Bay Weekly Interview:
with Sandra Martin & Sara Kajs
Lieutenant Governor Michael Steele
Any time you have an opportunity to make history, you dont blink.
Michael Steele has no peer. Never before has an African American been Marylands lieutenant governor nor, for that matter, been elected to any statewide office.
But thanks to the Republicans epochal victory in November, Steele, 43, is hanging pictures on the wall and arranging mementos in his freshly painted, robins egg blue office in the executive suite of Marylands historic statehouse.
In an interview with Bay Weekly editor Sandra Martin and staffer Sara Kajs, Steele said that his work is just beginning. And he took to task editorial writers and others who implied or flat-out said that he was chosen as Robert Ehrlichs running mate because he was black.
Steeles relationship with Marylands first GOP governor will be something to watch, as will Steele himself, who acknowledged in the interview that he wants to run for governor himself one day.
Of course, his success likely will depend on how well Steele, a lawyer best known for his political skills, takes to governing.
Will Steele, no shrinking violet, get along well with Ehrlich? Will he adapt to the strict Republican order he speaks of, or might he challenge Marylands conservative GOP? Will his outspokenness win friends or make enemies?
Will Michael Steele prove himself as lieutenant governor? Steeles is a fascinating story in the making, and heres an early chapter.
BW Before we talk politics, lets talk gambling. Should we bet on your former brother-in-law, boxer Iron Mike Tyson, to beat Clifford Etienne in that heavyweight fight Saturday night? Is he going to win?
MS I have no idea. It depends on his frame of mind at the moment. Boxing is as much mental as it is physical; probably more so. You psyche yourself out or get psyched out by your opponent. Physical prowess means nothing if you dont have the wherewithal to go into the ring and deal with your opponent mentally.
Editors note: It took Tyson only 49 seconds to win his February 22 fight.
BW What you say about boxing sounds like it applies to the campaign trail. Did you find you had to have the right mental attitude and be physically fit to campaign?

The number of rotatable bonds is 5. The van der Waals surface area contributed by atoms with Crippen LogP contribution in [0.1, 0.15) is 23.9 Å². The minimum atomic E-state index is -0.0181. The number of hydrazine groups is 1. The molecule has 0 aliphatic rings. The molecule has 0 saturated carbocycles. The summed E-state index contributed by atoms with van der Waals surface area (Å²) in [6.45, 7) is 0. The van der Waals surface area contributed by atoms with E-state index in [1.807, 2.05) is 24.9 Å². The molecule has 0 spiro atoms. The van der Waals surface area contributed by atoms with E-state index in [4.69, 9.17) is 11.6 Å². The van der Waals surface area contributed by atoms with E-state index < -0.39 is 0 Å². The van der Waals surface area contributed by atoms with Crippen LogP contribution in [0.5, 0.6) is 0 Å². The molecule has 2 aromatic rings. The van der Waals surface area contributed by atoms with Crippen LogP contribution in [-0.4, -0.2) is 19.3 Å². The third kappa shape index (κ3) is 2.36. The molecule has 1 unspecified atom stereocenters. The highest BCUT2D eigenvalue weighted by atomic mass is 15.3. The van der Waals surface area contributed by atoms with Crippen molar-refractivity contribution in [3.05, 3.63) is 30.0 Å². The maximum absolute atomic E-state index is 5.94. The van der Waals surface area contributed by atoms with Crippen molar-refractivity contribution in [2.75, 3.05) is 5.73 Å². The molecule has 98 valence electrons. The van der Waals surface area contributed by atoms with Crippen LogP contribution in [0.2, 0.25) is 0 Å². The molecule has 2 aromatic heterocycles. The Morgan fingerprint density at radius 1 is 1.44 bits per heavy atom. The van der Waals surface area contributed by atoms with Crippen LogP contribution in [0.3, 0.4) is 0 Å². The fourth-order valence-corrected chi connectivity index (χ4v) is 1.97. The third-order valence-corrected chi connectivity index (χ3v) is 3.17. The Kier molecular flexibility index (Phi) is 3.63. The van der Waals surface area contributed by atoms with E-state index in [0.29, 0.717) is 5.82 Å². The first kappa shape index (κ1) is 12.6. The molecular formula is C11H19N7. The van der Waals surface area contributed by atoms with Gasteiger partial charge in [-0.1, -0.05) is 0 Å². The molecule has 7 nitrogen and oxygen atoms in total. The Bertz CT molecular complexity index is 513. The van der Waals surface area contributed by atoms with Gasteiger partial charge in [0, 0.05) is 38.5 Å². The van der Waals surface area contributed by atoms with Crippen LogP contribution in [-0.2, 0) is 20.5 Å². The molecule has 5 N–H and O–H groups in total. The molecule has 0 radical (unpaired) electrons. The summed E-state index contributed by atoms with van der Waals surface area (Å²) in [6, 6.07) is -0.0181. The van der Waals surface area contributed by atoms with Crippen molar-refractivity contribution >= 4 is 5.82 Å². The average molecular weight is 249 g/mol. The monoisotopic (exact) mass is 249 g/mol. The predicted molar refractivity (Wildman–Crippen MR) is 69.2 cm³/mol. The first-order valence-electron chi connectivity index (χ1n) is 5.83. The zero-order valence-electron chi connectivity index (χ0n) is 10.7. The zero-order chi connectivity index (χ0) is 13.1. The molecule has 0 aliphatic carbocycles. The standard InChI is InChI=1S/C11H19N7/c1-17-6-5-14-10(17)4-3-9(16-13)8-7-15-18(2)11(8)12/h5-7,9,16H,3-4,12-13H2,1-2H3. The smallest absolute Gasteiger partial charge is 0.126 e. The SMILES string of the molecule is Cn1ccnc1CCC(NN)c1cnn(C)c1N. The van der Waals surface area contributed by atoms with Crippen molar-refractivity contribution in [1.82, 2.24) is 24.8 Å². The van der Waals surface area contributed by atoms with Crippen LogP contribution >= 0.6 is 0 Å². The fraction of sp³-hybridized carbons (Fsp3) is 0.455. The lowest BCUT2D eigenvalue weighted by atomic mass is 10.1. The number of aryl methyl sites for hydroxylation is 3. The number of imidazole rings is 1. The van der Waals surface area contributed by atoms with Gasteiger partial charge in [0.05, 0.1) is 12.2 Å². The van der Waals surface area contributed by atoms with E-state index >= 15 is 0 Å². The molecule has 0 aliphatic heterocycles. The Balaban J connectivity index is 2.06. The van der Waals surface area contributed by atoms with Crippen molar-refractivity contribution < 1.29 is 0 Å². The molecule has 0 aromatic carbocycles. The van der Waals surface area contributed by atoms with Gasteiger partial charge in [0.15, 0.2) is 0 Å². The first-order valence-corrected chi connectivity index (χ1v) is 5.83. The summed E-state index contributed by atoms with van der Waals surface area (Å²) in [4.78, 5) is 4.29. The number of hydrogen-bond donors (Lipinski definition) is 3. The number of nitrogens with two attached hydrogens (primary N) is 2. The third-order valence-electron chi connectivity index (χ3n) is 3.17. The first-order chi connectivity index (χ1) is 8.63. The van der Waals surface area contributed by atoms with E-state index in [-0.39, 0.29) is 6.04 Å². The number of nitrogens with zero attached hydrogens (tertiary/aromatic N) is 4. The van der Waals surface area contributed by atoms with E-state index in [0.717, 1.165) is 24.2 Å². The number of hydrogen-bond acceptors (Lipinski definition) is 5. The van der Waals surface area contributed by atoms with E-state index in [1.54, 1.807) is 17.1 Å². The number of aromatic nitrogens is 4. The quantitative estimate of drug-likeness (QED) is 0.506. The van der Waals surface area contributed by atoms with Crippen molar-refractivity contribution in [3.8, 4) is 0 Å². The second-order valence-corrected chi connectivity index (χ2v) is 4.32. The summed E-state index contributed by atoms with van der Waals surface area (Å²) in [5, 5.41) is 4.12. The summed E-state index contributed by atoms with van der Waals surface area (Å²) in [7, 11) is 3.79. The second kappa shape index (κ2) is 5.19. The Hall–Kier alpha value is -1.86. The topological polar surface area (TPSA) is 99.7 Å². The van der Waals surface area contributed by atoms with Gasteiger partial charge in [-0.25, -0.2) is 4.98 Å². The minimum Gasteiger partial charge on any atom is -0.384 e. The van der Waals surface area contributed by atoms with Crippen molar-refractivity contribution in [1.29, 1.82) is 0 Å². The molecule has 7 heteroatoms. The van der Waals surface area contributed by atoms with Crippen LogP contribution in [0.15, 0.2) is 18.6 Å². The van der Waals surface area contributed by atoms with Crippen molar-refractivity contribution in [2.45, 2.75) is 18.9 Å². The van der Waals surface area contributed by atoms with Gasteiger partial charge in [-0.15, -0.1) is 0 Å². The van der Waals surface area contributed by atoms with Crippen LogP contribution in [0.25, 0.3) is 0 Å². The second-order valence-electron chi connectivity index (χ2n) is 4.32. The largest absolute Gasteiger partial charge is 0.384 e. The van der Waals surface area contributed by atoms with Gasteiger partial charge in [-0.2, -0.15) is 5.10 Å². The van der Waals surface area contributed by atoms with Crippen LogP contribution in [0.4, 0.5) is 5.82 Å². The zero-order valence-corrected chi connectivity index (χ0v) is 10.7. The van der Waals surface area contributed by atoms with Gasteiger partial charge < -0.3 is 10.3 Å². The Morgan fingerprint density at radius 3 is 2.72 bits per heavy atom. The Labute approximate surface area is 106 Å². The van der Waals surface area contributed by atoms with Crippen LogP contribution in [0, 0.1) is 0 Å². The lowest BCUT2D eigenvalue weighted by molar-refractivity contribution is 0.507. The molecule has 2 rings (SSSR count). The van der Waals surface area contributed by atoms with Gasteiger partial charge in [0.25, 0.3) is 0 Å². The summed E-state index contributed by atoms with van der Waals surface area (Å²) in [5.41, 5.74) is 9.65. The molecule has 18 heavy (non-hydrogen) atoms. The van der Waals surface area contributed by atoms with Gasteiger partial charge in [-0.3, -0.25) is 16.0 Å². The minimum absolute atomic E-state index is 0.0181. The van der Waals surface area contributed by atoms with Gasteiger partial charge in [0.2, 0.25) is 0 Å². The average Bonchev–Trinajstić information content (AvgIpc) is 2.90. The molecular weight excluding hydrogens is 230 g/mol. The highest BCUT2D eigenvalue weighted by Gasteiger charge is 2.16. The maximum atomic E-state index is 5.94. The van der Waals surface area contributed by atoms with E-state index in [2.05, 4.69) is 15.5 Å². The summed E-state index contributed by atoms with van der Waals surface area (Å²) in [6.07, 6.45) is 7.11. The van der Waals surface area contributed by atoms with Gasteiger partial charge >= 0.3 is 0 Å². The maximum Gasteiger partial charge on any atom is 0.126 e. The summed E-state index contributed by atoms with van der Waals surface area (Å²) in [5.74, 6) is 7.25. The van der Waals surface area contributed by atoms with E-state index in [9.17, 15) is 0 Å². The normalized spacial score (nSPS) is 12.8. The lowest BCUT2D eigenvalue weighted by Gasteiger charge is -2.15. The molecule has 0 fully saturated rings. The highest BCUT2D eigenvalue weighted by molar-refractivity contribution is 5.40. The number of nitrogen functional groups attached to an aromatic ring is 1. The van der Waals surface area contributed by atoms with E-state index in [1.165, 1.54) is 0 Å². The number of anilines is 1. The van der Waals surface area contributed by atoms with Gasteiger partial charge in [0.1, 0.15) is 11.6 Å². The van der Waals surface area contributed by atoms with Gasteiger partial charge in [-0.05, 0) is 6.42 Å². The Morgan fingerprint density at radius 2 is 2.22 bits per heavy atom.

MS I actually gained weight during the campaign. Bob lost weight. You do have to be physically prepared to do the running around, but you also have to be mentally prepared because your opponents will take the least little thing and blow it into something huge. Nine times out of 10 its nothing, but if it sticks you have to be prepared to deal with it. The other nine times, you have to let it roll off your back.
BW Did you know Gov. Ehrlich well before he asked you to join the ticket?
For me, it was getting mentally prepared to defeat Democrats who have held control for 36 years and I wasnt just looking at my own race. I came to the race as state party chairman, so I was also looking at the races I put in play before I got picked to the ticket and wanted to win for the party. So theres a whole lot of balance.
MS He and I have been friends since his early days in Congress and through the political operations of the party. We got closer because of what happened in 1998. When Ellen Sauerbrey lost the race, he became the heir apparent. At the moment that race was concluded, all eyes turned to him. From my perspective, I was still county chairman and wanted to get involved at the state level, take a leadership role and work with the next team.
So we grew close from circumstances and having an idea of where the party should go. In 1998, I became vice chairman of the party, and then in 2000, when I became state party chairman, we got to work together even more so.
BW This is about you, not the governor, but I cant resist looking back four years. How soon was it after the election of 1998 that Bob Ehrlichs inheritance became apparent?
|I have to jump higher, run faster, think quicker by virtue of being the first African American.
MS About 10 minutes after the results came in.
We Republicans are a funny political creature. We reward loyalty, and we have an order to things. There is a process of recognizing talent and capabilities.